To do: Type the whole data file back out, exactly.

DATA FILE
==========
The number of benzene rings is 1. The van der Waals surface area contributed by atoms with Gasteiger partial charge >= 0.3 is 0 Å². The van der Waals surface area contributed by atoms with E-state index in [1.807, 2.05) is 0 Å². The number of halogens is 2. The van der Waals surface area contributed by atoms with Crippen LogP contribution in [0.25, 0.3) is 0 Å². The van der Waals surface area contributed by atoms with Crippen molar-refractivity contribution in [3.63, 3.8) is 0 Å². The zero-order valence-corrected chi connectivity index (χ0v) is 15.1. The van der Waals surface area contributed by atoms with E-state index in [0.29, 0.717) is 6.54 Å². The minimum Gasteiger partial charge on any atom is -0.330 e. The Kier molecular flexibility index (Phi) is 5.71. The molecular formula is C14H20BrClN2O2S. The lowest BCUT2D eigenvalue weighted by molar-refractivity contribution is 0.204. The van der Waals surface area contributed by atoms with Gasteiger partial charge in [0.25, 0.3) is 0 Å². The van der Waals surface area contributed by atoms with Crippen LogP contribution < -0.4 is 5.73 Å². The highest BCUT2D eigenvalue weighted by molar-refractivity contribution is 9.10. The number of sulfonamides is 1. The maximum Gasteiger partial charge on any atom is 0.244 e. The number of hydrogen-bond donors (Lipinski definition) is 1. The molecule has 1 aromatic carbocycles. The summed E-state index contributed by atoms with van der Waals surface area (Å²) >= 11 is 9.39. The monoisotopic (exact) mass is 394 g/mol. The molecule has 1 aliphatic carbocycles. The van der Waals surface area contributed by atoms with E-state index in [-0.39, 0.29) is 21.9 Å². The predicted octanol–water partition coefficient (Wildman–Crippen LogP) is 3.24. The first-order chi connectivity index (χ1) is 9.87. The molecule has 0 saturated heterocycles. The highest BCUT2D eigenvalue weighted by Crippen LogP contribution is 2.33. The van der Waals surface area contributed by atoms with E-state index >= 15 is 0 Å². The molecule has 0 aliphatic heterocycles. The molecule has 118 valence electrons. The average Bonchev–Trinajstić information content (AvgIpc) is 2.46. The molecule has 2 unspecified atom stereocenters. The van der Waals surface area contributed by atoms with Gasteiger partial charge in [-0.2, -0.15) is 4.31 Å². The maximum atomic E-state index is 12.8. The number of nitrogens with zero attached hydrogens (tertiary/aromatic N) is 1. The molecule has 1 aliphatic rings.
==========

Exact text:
The number of benzene rings is 1. The van der Waals surface area contributed by atoms with Gasteiger partial charge >= 0.3 is 0 Å². The van der Waals surface area contributed by atoms with E-state index in [1.807, 2.05) is 0 Å². The number of halogens is 2. The van der Waals surface area contributed by atoms with Crippen LogP contribution in [0.25, 0.3) is 0 Å². The van der Waals surface area contributed by atoms with Crippen molar-refractivity contribution in [3.63, 3.8) is 0 Å². The zero-order valence-corrected chi connectivity index (χ0v) is 15.1. The van der Waals surface area contributed by atoms with E-state index in [0.29, 0.717) is 6.54 Å². The minimum Gasteiger partial charge on any atom is -0.330 e. The Kier molecular flexibility index (Phi) is 5.71. The molecular formula is C14H20BrClN2O2S. The lowest BCUT2D eigenvalue weighted by molar-refractivity contribution is 0.204. The van der Waals surface area contributed by atoms with Gasteiger partial charge in [0.25, 0.3) is 0 Å². The van der Waals surface area contributed by atoms with Crippen LogP contribution < -0.4 is 5.73 Å². The highest BCUT2D eigenvalue weighted by molar-refractivity contribution is 9.10. The number of sulfonamides is 1. The maximum Gasteiger partial charge on any atom is 0.244 e. The number of hydrogen-bond donors (Lipinski definition) is 1. The molecule has 1 aromatic carbocycles. The summed E-state index contributed by atoms with van der Waals surface area (Å²) >= 11 is 9.39. The monoisotopic (exact) mass is 394 g/mol. The molecule has 1 aliphatic carbocycles. The van der Waals surface area contributed by atoms with E-state index in [-0.39, 0.29) is 21.9 Å². The predicted octanol–water partition coefficient (Wildman–Crippen LogP) is 3.24. The first-order chi connectivity index (χ1) is 9.87. The molecule has 0 saturated heterocycles. The highest BCUT2D eigenvalue weighted by Crippen LogP contribution is 2.33. The van der Waals surface area contributed by atoms with E-state index >= 15 is 0 Å². The molecule has 0 aliphatic heterocycles. The molecule has 118 valence electrons. The average Bonchev–Trinajstić information content (AvgIpc) is 2.46. The molecule has 2 unspecified atom stereocenters. The van der Waals surface area contributed by atoms with Gasteiger partial charge in [-0.2, -0.15) is 4.31 Å². The maximum atomic E-state index is 12.8. The number of nitrogens with zero attached hydrogens (tertiary/aromatic N) is 1. The molecule has 1 aliphatic rings.